Nausea Tips

Filed in Gather Moms News Essential by on August 13, 2007 0 Comments

Despite all of our research and knowledge, the exact cause of nausea in pregnancy remains elusive. For example, why do some women have terrible nausea, and others have none? We do know a few things. The hormone progesterone is a smooth muscle (involuntary muscle) relaxant, and the gastrointestinal tract is made of this kind of muscle. So the GI tract moves more slowly – the stomach empties slower and food stays within the GI tract longer. This can also lead to constipation, since there is more time for water to be absorbed from the large intestine, leading to harder stools.  In addition, the hormones of pregnancy may have a direct effect on the nausea centers of the brain. Finally, the pregnancy hormone HCG (the one that gives you a positive pregnancy test) seems to be associated with nausea, since pregnancies with higher HCG levels (twins, triplets) seem to have more nausea. However, the association isn’t perfect, and two women with the same HCG levels can have varying degrees of nausea. The nausea and vomiting may make you miserable, but take heart in knowing that pregnant women with severe nausea and vomiting have fewer miscarriages, preterm deliveries, and stillbirths.
 
So what can a pregnant mom pack in her purse or keep in her car or work desk to help her combat it?

One natural remedy is ginger. Studies suggest that ginger in the diet, after four days, can significantly reduce nausea. Crystallized ginger can be carried in your purse, and has a nice taste.  Crystallized ginger, which is a form of natural ginger that is cooked in sugar syrup. The result is a tasty chew. It can be purchased in most natural foods stores and whole foods supermarkets. The data about the safety of ginger in pregnancy shows no risks, but it should not be overused. Most studies use 250 mg 3-4 times per day (about two ginger chews or ¼ teaspoon fresh ginger). Ginger tea also can be soothing. Most ginger ale contains no ginger, but a few natural brands do. You can also use fresh crushed ginger in a teaball and make lemon-ginger tea, or use it in a refreshing smoothie so get some extra nutrients at the same time.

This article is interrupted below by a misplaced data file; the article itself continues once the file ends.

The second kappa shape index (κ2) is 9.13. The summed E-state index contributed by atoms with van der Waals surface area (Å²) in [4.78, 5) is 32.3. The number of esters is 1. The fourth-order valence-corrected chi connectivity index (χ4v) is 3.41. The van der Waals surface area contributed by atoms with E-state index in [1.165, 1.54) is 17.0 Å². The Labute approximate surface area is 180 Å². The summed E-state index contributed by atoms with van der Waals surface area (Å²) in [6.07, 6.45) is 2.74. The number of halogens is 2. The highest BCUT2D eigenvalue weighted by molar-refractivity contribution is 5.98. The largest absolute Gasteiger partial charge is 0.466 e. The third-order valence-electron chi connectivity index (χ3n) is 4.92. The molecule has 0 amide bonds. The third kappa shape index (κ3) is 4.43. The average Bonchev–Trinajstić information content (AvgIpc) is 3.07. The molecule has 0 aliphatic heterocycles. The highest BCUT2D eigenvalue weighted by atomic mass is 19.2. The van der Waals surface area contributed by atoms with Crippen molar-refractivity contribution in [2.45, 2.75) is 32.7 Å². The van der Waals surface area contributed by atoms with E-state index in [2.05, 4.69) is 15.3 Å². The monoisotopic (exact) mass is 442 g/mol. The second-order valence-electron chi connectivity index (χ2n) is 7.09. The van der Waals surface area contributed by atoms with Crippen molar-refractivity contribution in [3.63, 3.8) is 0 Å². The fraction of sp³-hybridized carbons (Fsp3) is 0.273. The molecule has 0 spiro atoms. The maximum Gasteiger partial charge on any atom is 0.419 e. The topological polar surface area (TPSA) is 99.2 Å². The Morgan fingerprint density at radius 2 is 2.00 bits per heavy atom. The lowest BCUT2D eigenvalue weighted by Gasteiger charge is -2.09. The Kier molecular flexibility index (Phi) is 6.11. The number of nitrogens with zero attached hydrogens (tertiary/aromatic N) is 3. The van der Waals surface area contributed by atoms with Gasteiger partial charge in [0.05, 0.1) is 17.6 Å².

In addition, carbohydrates in the diet can soothe a nauseated stomach. I recommend the “white diet” – pasta, rice, potatoes, crackers – and grazing (eating a little bit all the time). Most women find that if their stomach is empty, they feel the worst, so nibble on crackers that you carry in your purse as the day goes on.

Are you expecting? Are you already a mom? Share tips and fun ideas for families at Parenting.gather.com. To join click here.

 

About the Author ()

I am an OB/GYN with a special interest in nutrition in pregnancy. I am married to a chef and together we are a uniquely qualified team.

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